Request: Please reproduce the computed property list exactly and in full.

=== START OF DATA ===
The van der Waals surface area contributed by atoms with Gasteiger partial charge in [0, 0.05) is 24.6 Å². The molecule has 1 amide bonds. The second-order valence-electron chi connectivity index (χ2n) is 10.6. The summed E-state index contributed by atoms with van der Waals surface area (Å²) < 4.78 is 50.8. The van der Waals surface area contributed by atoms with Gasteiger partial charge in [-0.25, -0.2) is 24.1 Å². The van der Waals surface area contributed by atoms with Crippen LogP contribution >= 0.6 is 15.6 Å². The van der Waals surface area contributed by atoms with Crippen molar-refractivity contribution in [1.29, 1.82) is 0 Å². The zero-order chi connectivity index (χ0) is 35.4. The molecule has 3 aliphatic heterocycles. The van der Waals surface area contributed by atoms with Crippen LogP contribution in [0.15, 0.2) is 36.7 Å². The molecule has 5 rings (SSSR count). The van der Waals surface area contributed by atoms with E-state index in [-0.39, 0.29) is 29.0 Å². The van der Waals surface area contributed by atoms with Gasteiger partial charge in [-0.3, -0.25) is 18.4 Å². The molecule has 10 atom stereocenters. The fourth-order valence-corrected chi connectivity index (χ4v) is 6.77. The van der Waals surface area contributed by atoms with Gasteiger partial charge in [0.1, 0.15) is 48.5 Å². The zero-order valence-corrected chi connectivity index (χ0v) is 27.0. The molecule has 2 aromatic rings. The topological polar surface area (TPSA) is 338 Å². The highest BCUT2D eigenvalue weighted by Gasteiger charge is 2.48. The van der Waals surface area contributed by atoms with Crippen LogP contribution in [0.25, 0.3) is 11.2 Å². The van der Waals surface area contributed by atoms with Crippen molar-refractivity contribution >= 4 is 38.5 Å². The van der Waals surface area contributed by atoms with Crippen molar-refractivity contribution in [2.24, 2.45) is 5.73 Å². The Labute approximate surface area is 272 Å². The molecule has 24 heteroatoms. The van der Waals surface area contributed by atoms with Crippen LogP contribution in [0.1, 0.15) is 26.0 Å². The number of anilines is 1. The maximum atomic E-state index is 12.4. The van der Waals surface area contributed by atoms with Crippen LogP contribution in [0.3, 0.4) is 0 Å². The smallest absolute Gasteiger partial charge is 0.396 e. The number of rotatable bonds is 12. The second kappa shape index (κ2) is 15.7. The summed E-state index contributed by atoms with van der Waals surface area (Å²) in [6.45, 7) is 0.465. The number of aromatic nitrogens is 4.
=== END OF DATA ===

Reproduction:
The van der Waals surface area contributed by atoms with Gasteiger partial charge in [0, 0.05) is 24.6 Å². The molecule has 1 amide bonds. The second-order valence-electron chi connectivity index (χ2n) is 10.6. The summed E-state index contributed by atoms with van der Waals surface area (Å²) < 4.78 is 50.8. The van der Waals surface area contributed by atoms with Gasteiger partial charge in [-0.25, -0.2) is 24.1 Å². The van der Waals surface area contributed by atoms with Crippen LogP contribution >= 0.6 is 15.6 Å². The van der Waals surface area contributed by atoms with Crippen molar-refractivity contribution in [1.29, 1.82) is 0 Å². The zero-order chi connectivity index (χ0) is 35.4. The molecule has 3 aliphatic heterocycles. The van der Waals surface area contributed by atoms with Crippen LogP contribution in [0.15, 0.2) is 36.7 Å². The molecule has 5 rings (SSSR count). The van der Waals surface area contributed by atoms with E-state index in [-0.39, 0.29) is 29.0 Å². The van der Waals surface area contributed by atoms with Gasteiger partial charge in [-0.3, -0.25) is 18.4 Å². The molecule has 10 atom stereocenters. The fourth-order valence-corrected chi connectivity index (χ4v) is 6.77. The van der Waals surface area contributed by atoms with Gasteiger partial charge in [0.1, 0.15) is 48.5 Å². The zero-order valence-corrected chi connectivity index (χ0v) is 27.0. The molecule has 2 aromatic rings. The topological polar surface area (TPSA) is 338 Å². The highest BCUT2D eigenvalue weighted by Gasteiger charge is 2.48. The van der Waals surface area contributed by atoms with Crippen LogP contribution in [0.25, 0.3) is 11.2 Å². The van der Waals surface area contributed by atoms with Crippen molar-refractivity contribution >= 4 is 38.5 Å². The van der Waals surface area contributed by atoms with Crippen molar-refractivity contribution in [2.24, 2.45) is 5.73 Å². The Labute approximate surface area is 272 Å². The molecule has 24 heteroatoms. The van der Waals surface area contributed by atoms with Crippen LogP contribution in [0.1, 0.15) is 26.0 Å². The number of anilines is 1. The maximum atomic E-state index is 12.4. The van der Waals surface area contributed by atoms with Crippen LogP contribution in [0.3, 0.4) is 0 Å². The smallest absolute Gasteiger partial charge is 0.396 e. The number of rotatable bonds is 12. The second kappa shape index (κ2) is 15.7. The summed E-state index contributed by atoms with van der Waals surface area (Å²) in [6.45, 7) is 0.465. The number of aromatic nitrogens is 4.